About-Face — A website that equips women and girls with tools to understand and resist harmful media messages that affect their self-esteem and body image.
Center for Media Literacy — A website that provides resources for creating, understanding and evaluating media.
Common Sense Media — This is an organization dedicated to improving the lives of kids and families by providing the trustworthy information, education, and independent voice they need to thrive in a world of media and technology.
The Geena Davis Institute on Gender in Media —
Spotlights gender inequalities at every media and entertainment company through cutting-edge research, education, training, strategic guidance and advocacy programs.
Hardy Girls Healthy Women (HGHW) — A non-profit organization dedicated to the health and well-being of girls and women. Their vision is that all girls and women experience equality, independence, and safety in their everyday lives and to create opportunities, develop programs, and provide services that empower them.
Kids Health — The online teen source looks at why self-esteem and body image are important to teens and includes suggestions about dealing with issues appropriately.
Scarleteen — An independent, grassroots sexuality education and support organization and website. Scarleteen.com is visited by around three-quarters of a million diverse people each month worldwide, most between the ages of 15 and 25. Questions on sexuality, relationships and body image among others can be found on the site.
Spark — Spark began as a response to The Report of the APA Task Force on the Sexualization of Girls and its call for grassroots mobilizing around the clear and present danger that sexualization poses to girls and young women. There are many campaign links, a blog and links to supporting organizations.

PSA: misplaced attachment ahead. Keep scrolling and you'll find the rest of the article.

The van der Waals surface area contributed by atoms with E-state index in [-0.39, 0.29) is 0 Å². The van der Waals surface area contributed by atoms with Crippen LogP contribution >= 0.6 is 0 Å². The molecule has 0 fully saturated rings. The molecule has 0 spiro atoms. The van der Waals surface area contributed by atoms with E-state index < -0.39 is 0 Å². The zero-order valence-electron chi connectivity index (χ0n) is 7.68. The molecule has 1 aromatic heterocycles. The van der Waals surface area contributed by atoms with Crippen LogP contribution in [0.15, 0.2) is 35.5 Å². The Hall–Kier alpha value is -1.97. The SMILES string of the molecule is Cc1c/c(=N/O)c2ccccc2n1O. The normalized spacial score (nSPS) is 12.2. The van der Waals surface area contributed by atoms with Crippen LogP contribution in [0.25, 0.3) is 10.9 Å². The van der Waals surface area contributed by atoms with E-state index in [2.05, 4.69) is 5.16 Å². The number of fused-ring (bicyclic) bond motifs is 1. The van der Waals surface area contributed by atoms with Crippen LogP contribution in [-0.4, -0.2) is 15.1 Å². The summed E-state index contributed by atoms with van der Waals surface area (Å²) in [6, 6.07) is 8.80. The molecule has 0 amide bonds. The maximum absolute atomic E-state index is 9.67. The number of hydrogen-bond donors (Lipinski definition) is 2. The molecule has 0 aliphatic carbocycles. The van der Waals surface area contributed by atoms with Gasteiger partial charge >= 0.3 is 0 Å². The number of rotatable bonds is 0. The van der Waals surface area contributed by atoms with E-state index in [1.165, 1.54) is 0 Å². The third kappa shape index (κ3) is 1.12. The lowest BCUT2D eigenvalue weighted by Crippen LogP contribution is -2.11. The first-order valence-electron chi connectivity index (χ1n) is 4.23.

Your Brain On Porn — A website with a collection of articles, research and resources about the effects of Internet pornography on the brain.
‘Teenage Brain on Porn’
‘Sexting Turns Explicit, Altering Young Lives’
‘National Review: Getting Serious On Pornography’
‘So How Do We Talk About This? When Children See Internet Pornography’
‘Plastic Surgery Doesn’t Boost Self-Esteem’
Ally’s Story — Second thoughts on sexting
(on the bottom right hand side of the page)
Centrefold — Discusses one woman’s experience with labiaplasty
Addicted to Online Pornography (audio) — NPR's Diane Rehm discusses the topic with Dr. David Greenfield
So Sexy So Soon: The New Sexualized Childhood and What Parents Can Do to Protect Their Kids
by Diane E. Levin Ph.D. and Jean Kilbourne Ed.D.
This book provides parents with the information, skills, and confidence they need to discuss sensitive topics openly and effectively–so their kids can just be kids.
I Am an Emotional Creature: The Secret Life of Girls Around the World
by Eve Ensler
This book was used in the reading at Winnifred’s Bat mitzvah. It is a collection of fictional monologues and stories inspired by girls around the globe. It is a celebration of the authentic voice inside every girl and an inspiring call to action for girls everywhere to speak up, follow their dreams, and become the women they were always meant to be.
Talking Back to Facebook: The Common Sense Guide to Raising Kids in the Digital Age
by James P. Steyer
This book of advice addresses the major pitfalls relating to kids’ use of media and technology: relationship issues, attention/addiction problems, and the lack of privacy. Instead of shielding children completely from online images and messages, Steyer’s practical approach gives parents essential tools to help filter content, preserve good relationships with their children, and make common sense, value-driven judgments for kids of all ages.
Female Chauvinist Pigs: Women and the Rise of Raunch Culture
by Ariel Levy
This book critiques the highly sexualized American culture in which women are objectified, objectify one another, and are encouraged to objectify themselves.